With the Craftyguidelets learning about the Great Fire of London in KS1 and Stone Age to Bronze Age in KS2 next term, we planned a day trip to the Museum of London near St Paul’s Cathedral to do a bit of ‘research’.
The museum is right in the heart of the history it is curating. Parts of the London Wall are ‘displayed’ through windows on the upper level. I’ve no idea why the man in the picture appears to be taking a selfie lying down in the shade of the wall!
We were met at the door by a member of staff who asked us about our visit. She showed us to the various activity sheets for children which you can also download before you leave home. We picked up the War, Plague and Fire one for youngest Craftguidelet. As there was nothing for eldest to have, the staff member got her some leaflets with pictures from the gallery, and also lent her a clipboard and A4 paper to draw pictures and take notes on. She also met up with us later in the day and showed a genuine interest in what the Craftyguidelets had done. It’s great when someone goes above and beyond the call of duty.
Photography is permitted in the museum but flashes aren’t so forgive the dodgy pics!
The galleries inside take you on a chronological journey through the history of London, starting in the ‘London before London’ gallery. This took us from the Stone Age through to Bronze Age with displays of artefacts discovered in the London area.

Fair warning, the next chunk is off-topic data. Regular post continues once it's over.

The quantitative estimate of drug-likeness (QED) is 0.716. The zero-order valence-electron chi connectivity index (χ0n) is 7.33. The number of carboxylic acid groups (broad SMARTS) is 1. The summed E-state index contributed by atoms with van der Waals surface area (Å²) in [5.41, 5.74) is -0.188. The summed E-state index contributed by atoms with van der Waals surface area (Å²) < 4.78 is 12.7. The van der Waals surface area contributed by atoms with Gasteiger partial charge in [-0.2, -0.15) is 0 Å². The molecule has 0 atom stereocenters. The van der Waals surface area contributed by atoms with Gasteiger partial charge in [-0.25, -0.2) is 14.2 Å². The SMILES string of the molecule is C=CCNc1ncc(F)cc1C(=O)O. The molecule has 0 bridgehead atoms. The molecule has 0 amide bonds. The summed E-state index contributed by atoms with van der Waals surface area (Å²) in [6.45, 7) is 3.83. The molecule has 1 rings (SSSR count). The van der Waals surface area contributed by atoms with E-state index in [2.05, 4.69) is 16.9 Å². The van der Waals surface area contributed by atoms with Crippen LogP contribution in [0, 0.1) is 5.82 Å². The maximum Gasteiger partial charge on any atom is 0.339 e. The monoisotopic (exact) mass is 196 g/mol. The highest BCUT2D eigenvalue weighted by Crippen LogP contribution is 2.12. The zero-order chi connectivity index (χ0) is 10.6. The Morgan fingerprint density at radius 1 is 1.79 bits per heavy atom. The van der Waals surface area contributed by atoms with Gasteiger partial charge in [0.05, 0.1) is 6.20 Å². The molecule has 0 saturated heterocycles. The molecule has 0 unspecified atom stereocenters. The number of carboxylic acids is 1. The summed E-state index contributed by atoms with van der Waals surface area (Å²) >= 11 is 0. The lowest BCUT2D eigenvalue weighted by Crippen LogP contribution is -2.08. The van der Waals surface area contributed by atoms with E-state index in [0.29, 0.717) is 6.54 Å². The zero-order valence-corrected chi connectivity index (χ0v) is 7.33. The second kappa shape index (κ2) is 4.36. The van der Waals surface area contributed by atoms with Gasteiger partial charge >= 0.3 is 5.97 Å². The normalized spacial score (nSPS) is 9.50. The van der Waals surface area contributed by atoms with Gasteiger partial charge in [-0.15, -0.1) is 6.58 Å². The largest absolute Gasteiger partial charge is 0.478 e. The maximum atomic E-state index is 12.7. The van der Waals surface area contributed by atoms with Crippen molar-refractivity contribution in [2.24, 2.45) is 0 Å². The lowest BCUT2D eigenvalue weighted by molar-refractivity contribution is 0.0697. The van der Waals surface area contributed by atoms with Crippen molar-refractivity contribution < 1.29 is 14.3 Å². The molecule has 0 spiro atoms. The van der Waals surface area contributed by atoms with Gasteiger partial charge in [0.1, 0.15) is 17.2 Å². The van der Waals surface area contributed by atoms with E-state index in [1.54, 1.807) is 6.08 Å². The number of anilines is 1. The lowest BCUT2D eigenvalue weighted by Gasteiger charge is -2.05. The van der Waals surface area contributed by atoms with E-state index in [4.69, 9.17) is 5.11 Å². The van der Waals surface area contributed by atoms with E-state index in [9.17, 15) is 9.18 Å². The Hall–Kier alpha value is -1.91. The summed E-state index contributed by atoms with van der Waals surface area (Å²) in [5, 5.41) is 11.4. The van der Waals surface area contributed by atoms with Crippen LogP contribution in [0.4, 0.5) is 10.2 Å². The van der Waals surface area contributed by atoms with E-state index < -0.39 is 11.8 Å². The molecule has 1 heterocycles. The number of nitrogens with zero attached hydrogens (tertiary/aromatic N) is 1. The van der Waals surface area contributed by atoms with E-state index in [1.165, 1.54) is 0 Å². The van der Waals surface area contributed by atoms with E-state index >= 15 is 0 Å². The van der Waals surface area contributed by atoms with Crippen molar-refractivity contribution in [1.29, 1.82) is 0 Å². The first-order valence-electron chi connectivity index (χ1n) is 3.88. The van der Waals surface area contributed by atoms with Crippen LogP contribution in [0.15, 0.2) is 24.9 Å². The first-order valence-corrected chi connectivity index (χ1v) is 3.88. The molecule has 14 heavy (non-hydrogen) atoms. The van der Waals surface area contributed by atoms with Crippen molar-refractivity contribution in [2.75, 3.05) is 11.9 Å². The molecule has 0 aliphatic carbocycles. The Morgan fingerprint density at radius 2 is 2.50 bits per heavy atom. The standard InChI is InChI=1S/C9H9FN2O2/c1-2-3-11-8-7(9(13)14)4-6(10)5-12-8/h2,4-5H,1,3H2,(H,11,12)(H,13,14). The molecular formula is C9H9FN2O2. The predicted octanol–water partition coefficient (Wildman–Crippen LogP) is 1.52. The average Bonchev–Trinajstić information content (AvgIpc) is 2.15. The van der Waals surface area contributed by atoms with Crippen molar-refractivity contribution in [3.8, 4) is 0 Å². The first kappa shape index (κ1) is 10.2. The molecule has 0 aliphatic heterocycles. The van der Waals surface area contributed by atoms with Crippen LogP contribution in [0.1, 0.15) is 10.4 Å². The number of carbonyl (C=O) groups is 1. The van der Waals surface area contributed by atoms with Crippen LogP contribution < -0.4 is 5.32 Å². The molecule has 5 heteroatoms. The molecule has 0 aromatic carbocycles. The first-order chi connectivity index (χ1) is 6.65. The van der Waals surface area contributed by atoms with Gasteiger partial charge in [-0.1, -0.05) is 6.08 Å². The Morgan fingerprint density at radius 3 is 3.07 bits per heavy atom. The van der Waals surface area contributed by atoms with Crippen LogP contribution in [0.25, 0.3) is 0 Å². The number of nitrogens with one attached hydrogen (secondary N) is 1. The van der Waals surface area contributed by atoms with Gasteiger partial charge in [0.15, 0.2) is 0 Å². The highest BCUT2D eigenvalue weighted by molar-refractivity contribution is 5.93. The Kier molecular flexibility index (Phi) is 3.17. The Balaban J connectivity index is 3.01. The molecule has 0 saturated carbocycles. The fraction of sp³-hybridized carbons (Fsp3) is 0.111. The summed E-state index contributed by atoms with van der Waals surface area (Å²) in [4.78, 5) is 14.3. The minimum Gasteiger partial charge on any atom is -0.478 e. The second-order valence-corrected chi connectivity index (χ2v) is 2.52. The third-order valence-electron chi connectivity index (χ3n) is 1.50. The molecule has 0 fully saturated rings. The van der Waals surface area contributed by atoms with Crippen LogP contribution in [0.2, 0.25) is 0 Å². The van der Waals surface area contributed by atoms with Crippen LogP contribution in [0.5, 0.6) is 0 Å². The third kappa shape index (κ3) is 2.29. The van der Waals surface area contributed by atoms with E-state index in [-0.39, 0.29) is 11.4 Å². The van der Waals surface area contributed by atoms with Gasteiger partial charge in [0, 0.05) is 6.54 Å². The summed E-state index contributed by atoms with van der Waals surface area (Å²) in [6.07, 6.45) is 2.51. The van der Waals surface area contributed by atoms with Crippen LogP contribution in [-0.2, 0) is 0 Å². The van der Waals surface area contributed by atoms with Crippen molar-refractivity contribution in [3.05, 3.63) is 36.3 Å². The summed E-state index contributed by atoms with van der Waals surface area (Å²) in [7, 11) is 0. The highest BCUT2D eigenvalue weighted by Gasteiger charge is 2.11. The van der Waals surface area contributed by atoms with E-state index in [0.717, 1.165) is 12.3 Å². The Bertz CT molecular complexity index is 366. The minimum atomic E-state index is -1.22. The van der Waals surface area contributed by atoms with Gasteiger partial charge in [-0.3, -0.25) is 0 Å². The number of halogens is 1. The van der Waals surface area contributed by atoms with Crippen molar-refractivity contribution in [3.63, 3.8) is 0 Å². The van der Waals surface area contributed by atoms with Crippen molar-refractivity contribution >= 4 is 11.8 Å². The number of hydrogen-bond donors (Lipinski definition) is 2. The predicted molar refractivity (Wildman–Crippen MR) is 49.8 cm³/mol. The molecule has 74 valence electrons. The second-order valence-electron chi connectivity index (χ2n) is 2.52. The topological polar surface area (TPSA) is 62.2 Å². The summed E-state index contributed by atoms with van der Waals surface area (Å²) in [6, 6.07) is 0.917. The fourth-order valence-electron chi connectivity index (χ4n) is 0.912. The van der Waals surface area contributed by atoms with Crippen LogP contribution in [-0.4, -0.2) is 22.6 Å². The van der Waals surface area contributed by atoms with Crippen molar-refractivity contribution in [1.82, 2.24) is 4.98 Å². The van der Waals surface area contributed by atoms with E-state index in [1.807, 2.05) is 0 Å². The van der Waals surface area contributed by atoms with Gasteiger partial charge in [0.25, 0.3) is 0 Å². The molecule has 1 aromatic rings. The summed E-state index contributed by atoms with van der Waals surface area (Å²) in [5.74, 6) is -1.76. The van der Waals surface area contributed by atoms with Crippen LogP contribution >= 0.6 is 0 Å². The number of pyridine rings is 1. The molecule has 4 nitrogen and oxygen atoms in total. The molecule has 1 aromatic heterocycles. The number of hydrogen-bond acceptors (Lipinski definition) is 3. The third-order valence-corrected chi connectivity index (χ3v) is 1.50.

This Bronze age helmet is supposed to demonstrate the ferocity and virility of the owner. Not your normal head gear for a night on the pull any more!
The Roman area had this mock up of a Roman house. I love the mosaic floor.
Moving on through Medieval London and past a 100 year old model of the old St Paul’s cathedral, we arrived in the War, Plague and Fire gallery. There was a quite disturbing film presentation of the spread of the Black Death which we moved on from, and then on to the Great Fire of London.
It was great to show 5 year old Craftyguidelet examples of houses and how people lived in 1666 when the fire happened, as a background to what she will be learning about in the classroom. The museum is also in the area where the fire took hold, which also gave her another perspective.
These fabulous dresses were in a recreation of the Pleasure Gardens. I was a bit confused by the film dramatisation that was projected as part of the experience though.
After travelling through the Victorian shop recreations, we carried on moving through history to modern London.
This is a bronze lift from Selfridges from 1928. I love the grandness of it.
The Suffragettes were also featured with a large display, including this embroidery from Holloway Prison.
This was from a display of equipment from a bakery demolished in 1966 to make way for a new development. Being a Master Baker and Confectioner’s daughter, I am drawn to bakery memorabilia.
Probably the most thrilling part for me was the story of the development of the Olympic cauldron from the 2012 London games. The actual petal for Great Britain was displayed. I didn’t realise there were 3 cauldrons made – one for the Olympics, one for the Paralympics and one for testing. The scale and the detail were staggering.
We really enjoyed our day out at the museum. It held everyone’s interest throughout our visit, and there are probably details we missed to go back and see another time. Entrance is free but we did leave a donation in the box.
This review is based on my own opinion of our family day out. I received no incentives to go or to write a review.